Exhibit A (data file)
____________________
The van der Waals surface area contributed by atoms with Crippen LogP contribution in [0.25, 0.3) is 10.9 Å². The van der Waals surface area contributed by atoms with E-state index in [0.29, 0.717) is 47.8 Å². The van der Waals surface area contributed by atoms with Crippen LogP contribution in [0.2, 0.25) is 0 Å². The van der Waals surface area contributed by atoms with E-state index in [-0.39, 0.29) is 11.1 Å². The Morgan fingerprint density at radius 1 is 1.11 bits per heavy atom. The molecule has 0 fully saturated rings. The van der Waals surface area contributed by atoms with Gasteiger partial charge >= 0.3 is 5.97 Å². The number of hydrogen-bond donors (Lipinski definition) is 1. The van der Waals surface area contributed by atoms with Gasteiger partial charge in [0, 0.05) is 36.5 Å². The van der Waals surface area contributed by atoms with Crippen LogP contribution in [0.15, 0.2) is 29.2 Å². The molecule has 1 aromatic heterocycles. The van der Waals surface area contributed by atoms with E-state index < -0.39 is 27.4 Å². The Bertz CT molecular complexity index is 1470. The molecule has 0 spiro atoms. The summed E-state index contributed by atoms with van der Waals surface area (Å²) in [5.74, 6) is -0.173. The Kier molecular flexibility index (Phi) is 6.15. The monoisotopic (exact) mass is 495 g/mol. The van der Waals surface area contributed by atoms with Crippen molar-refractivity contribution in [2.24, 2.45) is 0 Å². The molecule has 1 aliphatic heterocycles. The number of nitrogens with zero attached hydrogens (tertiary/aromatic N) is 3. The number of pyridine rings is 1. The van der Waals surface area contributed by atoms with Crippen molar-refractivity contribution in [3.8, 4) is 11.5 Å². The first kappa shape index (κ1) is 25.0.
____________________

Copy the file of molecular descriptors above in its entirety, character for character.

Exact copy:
The van der Waals surface area contributed by atoms with Crippen LogP contribution in [0.25, 0.3) is 10.9 Å². The van der Waals surface area contributed by atoms with E-state index in [0.29, 0.717) is 47.8 Å². The van der Waals surface area contributed by atoms with Crippen LogP contribution in [0.2, 0.25) is 0 Å². The van der Waals surface area contributed by atoms with E-state index in [-0.39, 0.29) is 11.1 Å². The Morgan fingerprint density at radius 1 is 1.11 bits per heavy atom. The molecule has 0 fully saturated rings. The van der Waals surface area contributed by atoms with Gasteiger partial charge >= 0.3 is 5.97 Å². The number of hydrogen-bond donors (Lipinski definition) is 1. The van der Waals surface area contributed by atoms with Gasteiger partial charge in [0, 0.05) is 36.5 Å². The van der Waals surface area contributed by atoms with Crippen LogP contribution in [0.15, 0.2) is 29.2 Å². The molecule has 1 aromatic heterocycles. The van der Waals surface area contributed by atoms with E-state index < -0.39 is 27.4 Å². The Bertz CT molecular complexity index is 1470. The molecule has 0 spiro atoms. The summed E-state index contributed by atoms with van der Waals surface area (Å²) in [5.74, 6) is -0.173. The Kier molecular flexibility index (Phi) is 6.15. The monoisotopic (exact) mass is 495 g/mol. The van der Waals surface area contributed by atoms with Crippen molar-refractivity contribution in [2.24, 2.45) is 0 Å². The molecule has 1 aliphatic heterocycles. The number of nitrogens with zero attached hydrogens (tertiary/aromatic N) is 3. The number of pyridine rings is 1. The van der Waals surface area contributed by atoms with Crippen molar-refractivity contribution in [3.8, 4) is 11.5 Å². The first kappa shape index (κ1) is 25.0.